RE: Rooting out false positives
From: Omar Herrera (oherrera_at_prodigy.net.mx)
Date: Mon, 18 Jul 2005 20:25:35 -0500 To: firstname.lastname@example.org
> -----Original Message-----
> From: Erin Carroll
> I recently rejected the below submission to the list as it was more
> appropriate for Tenable's nessus list rather than pen-test but I wanted to
> submit it with an addendum to bring up a topic which I would love to see
> discussed: How do list members deal with rooting out false positives? When
> do you have "enough" feedback in pen-testing a possible vunerability
> before putting something in the false positive column?
> 5 years ago certain vulnerabilities would have been beyond my skill level
> the time to assess and verify correctly. I'm sure there are things now
> fall into that area as well. What methods do you guys use to minimize that
> situation from occuring?
This is, in my opinion, one of the things that should distinguish a good
pentester. Unfortunately, this is not an exact science and customers hardly
My approach resembles a spiral (you could also use decision trees to
implement it), is just a progressive method to refine the results and goes
more or less like this:
Phase 0) Set the base for further analysis, this means to correctly identify
open ports, operating system and application brands (even versions if
possible). I flag all conflicting reports as potential false positives (e.g.
ttl not matching other O.S. identification results, banners conflicting with
other application ID signatures...).
Phase 1) Once (and if) phase 0 is successful and I have already enough
confidence of the type of O.S. and application brands and versions I try to
pickup obvious false positives, e.g. MS IIS vulnerabilities showing up in a
Solaris server. This last example is an exaggeration but illustrates the
point; many times the port scan phase of the Pentest will yield enough
information to correctly identify the server so that the vulnerability
scanner will be configured accordingly so as to only scan for relevant
vulnerabilities for this server, therefore avoiding false positives like
this one. The exception are some proxied well filtered services, but even in
this case you still might be able to manually identify the brand and version
of the service looking at some pattern that are inherent to the application
(or the client might just as well give you this information, depending on
the kind of Pentest).
Phase 2) We have our vulnerability scans at this point, looking good at
simple sight, It is now time to see which of those vulnerabilities that
match our O.S. and applications are really there. Since this is a pentest,
phase 2 really is part of the exploitation phase. I therefore change the
approach here: instead of trying to figure out which results are clear false
positives, I just try to prove which ones are not, starting with the most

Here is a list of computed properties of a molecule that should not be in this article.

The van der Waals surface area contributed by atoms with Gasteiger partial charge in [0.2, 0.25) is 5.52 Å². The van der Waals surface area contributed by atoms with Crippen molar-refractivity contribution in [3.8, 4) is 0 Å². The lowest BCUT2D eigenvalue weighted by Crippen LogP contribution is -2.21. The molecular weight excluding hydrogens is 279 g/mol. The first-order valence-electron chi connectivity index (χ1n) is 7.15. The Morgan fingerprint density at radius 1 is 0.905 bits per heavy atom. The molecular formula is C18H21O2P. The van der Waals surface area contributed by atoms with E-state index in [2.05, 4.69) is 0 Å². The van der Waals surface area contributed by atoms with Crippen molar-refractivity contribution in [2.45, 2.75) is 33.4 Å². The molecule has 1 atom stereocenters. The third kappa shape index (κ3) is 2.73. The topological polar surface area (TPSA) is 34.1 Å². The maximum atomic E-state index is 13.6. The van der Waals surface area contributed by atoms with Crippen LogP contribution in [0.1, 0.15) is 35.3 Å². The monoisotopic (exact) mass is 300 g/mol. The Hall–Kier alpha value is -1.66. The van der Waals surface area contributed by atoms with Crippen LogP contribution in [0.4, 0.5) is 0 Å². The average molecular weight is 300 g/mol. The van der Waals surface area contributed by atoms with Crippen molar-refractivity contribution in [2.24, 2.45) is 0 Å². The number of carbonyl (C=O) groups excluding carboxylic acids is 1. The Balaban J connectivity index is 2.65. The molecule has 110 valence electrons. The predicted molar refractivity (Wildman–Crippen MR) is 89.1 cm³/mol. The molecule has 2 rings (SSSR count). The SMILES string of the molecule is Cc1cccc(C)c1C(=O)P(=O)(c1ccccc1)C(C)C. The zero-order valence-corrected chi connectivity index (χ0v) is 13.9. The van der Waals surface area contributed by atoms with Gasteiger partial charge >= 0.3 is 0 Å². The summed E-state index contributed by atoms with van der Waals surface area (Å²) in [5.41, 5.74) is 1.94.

critical ones of course (as time and scope permits). Note that not being
able to exploit certain vulnerability doesn't mean it is a false positive,
but if you can exploit it you certainly can discard it as a false positive.
Even the most experienced pentesters have limits in their abilities and
knowledge, and there are many factors (as you point out) that could prevent
successful exploitation under the time frame allowed by the contract.
Phase 3) The most rigorous pentesters might try to go as far as checking the
signature script for each remaining vulnerability reported. In my experience
however, this is not practical, not even bullet-proof and prohibitively time
consuming (besides, you can't act as the QA department for the vulnerability
scanning tool all the time); in short, not cost-effective. Phase 3 in my
case means: "Time to have a meeting with the technical counterpart of the
client, to show and verify preliminary results". So I would report as
confirmed only those findings that I'm confident (backed by evidence) and as
"potential" any other findings. There is nothing wrong in recognizing that
you are not able to fully demonstrate each an every finding, pentesters just
recognize here that due to limited visibility, scope and time, this is as
far as they could get. Now, the client can really help out here to identify
some remaining false positives. This can be as easy as the client giving you
proof that a certain patch has been applied (or recognizing that it has not
been applied) for a given vulnerability so that you can add this information
to your report.
So that's it; phase 3 worked very well for me, since this increases
interaction and reduces frictions with the people potentially responsible
for the vulnerabilities and their solution. If the give you their
observations signed, you protect your work and reputation by confirming or
denying false positives, using evidence provided from third parties that
arguably have more accurate and complete information of the systems being
There will always be some situations where you won't be able to apply this
methodology directly, due to scope or legal restrictions in some cases, but
I believe it is a good starting point.
Now the commercial:
At OISSG (www.oissg.org), specifically referring to the ISSAF project, we
are trying to include some of these practices that solve problems of this
kind in pentesting and security audits. We take advantage of the experience
of many contributors.
Take a look at the latest draft (version 0.2 should be out soon). Projects
like ISSAF are open for all of those who wish to collaborate, and we also
take very seriously all opinions and shared experiences exposed in lists
like this one.